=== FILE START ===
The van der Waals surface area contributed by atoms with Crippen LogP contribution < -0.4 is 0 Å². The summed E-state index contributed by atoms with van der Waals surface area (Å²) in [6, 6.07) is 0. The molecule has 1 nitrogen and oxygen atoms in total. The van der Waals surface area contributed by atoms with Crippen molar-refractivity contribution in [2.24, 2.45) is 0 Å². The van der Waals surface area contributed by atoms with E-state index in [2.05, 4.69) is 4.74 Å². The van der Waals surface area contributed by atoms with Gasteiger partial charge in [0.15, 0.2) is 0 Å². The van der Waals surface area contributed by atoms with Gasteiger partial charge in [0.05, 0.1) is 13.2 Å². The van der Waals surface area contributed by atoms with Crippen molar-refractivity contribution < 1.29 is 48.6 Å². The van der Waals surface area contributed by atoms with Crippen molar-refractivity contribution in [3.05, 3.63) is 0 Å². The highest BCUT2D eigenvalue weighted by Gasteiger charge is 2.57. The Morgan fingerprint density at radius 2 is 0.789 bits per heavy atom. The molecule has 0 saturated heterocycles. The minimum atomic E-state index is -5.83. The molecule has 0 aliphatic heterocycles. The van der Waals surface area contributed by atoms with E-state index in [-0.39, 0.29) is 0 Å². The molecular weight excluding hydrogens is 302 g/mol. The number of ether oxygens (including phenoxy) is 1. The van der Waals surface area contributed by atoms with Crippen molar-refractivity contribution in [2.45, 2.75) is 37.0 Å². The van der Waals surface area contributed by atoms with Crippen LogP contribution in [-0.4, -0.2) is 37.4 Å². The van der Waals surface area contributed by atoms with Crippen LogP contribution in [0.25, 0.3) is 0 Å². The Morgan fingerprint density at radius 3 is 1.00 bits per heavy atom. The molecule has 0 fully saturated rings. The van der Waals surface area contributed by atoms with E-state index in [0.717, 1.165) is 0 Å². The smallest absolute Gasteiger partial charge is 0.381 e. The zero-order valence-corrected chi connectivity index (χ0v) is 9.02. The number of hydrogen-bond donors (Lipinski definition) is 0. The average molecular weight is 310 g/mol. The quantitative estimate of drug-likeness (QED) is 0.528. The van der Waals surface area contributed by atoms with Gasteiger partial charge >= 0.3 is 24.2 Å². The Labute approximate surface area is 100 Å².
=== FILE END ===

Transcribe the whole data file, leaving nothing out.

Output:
The van der Waals surface area contributed by atoms with Crippen LogP contribution < -0.4 is 0 Å². The summed E-state index contributed by atoms with van der Waals surface area (Å²) in [6, 6.07) is 0. The molecule has 1 nitrogen and oxygen atoms in total. The van der Waals surface area contributed by atoms with Crippen molar-refractivity contribution in [2.24, 2.45) is 0 Å². The van der Waals surface area contributed by atoms with E-state index in [2.05, 4.69) is 4.74 Å². The van der Waals surface area contributed by atoms with Gasteiger partial charge in [0.15, 0.2) is 0 Å². The van der Waals surface area contributed by atoms with Gasteiger partial charge in [0.05, 0.1) is 13.2 Å². The van der Waals surface area contributed by atoms with Crippen molar-refractivity contribution < 1.29 is 48.6 Å². The van der Waals surface area contributed by atoms with Crippen molar-refractivity contribution in [3.05, 3.63) is 0 Å². The highest BCUT2D eigenvalue weighted by Gasteiger charge is 2.57. The Morgan fingerprint density at radius 2 is 0.789 bits per heavy atom. The molecule has 0 saturated heterocycles. The minimum atomic E-state index is -5.83. The molecule has 0 aliphatic heterocycles. The van der Waals surface area contributed by atoms with E-state index in [-0.39, 0.29) is 0 Å². The molecular weight excluding hydrogens is 302 g/mol. The number of ether oxygens (including phenoxy) is 1. The van der Waals surface area contributed by atoms with Crippen molar-refractivity contribution in [2.45, 2.75) is 37.0 Å². The van der Waals surface area contributed by atoms with Crippen LogP contribution in [-0.4, -0.2) is 37.4 Å². The van der Waals surface area contributed by atoms with Crippen LogP contribution in [0.25, 0.3) is 0 Å². The Morgan fingerprint density at radius 3 is 1.00 bits per heavy atom. The molecule has 0 fully saturated rings. The van der Waals surface area contributed by atoms with E-state index in [0.717, 1.165) is 0 Å². The smallest absolute Gasteiger partial charge is 0.381 e. The zero-order valence-corrected chi connectivity index (χ0v) is 9.02. The number of hydrogen-bond donors (Lipinski definition) is 0. The average molecular weight is 310 g/mol. The quantitative estimate of drug-likeness (QED) is 0.528. The van der Waals surface area contributed by atoms with Gasteiger partial charge >= 0.3 is 24.2 Å². The Labute approximate surface area is 100 Å².